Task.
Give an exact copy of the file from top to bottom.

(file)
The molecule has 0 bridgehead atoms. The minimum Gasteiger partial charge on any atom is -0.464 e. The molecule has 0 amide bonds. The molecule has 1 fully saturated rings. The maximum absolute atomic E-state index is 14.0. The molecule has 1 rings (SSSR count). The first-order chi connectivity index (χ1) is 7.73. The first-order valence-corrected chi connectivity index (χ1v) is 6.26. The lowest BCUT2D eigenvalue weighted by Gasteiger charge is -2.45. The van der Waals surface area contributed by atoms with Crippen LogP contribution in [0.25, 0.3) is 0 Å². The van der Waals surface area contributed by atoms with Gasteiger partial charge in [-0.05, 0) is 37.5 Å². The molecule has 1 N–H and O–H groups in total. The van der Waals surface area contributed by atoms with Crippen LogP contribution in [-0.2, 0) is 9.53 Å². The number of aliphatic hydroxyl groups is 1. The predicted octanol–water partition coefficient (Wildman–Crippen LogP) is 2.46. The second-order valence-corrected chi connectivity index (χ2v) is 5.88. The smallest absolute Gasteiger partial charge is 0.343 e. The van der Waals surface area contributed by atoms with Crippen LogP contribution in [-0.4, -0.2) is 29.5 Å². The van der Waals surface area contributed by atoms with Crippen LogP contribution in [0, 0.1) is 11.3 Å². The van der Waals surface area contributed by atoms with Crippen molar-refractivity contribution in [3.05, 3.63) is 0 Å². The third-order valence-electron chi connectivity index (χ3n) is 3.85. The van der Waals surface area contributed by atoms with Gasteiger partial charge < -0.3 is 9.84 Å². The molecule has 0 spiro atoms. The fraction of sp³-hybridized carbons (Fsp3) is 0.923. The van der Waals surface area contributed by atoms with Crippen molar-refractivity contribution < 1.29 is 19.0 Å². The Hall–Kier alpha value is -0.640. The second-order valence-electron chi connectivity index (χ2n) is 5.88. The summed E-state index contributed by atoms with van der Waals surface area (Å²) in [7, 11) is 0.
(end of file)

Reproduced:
The molecule has 0 bridgehead atoms. The minimum Gasteiger partial charge on any atom is -0.464 e. The molecule has 0 amide bonds. The molecule has 1 fully saturated rings. The maximum absolute atomic E-state index is 14.0. The molecule has 1 rings (SSSR count). The first-order chi connectivity index (χ1) is 7.73. The first-order valence-corrected chi connectivity index (χ1v) is 6.26. The lowest BCUT2D eigenvalue weighted by Gasteiger charge is -2.45. The van der Waals surface area contributed by atoms with Crippen LogP contribution in [0.25, 0.3) is 0 Å². The van der Waals surface area contributed by atoms with Gasteiger partial charge in [-0.05, 0) is 37.5 Å². The molecule has 1 N–H and O–H groups in total. The van der Waals surface area contributed by atoms with Crippen LogP contribution in [-0.2, 0) is 9.53 Å². The number of aliphatic hydroxyl groups is 1. The predicted octanol–water partition coefficient (Wildman–Crippen LogP) is 2.46. The second-order valence-corrected chi connectivity index (χ2v) is 5.88. The smallest absolute Gasteiger partial charge is 0.343 e. The van der Waals surface area contributed by atoms with Crippen LogP contribution in [-0.4, -0.2) is 29.5 Å². The van der Waals surface area contributed by atoms with Crippen LogP contribution in [0, 0.1) is 11.3 Å². The van der Waals surface area contributed by atoms with Crippen molar-refractivity contribution in [3.05, 3.63) is 0 Å². The third-order valence-electron chi connectivity index (χ3n) is 3.85. The van der Waals surface area contributed by atoms with Gasteiger partial charge < -0.3 is 9.84 Å². The molecule has 0 spiro atoms. The fraction of sp³-hybridized carbons (Fsp3) is 0.923. The van der Waals surface area contributed by atoms with Crippen molar-refractivity contribution < 1.29 is 19.0 Å². The Hall–Kier alpha value is -0.640. The second-order valence-electron chi connectivity index (χ2n) is 5.88. The summed E-state index contributed by atoms with van der Waals surface area (Å²) in [7, 11) is 0.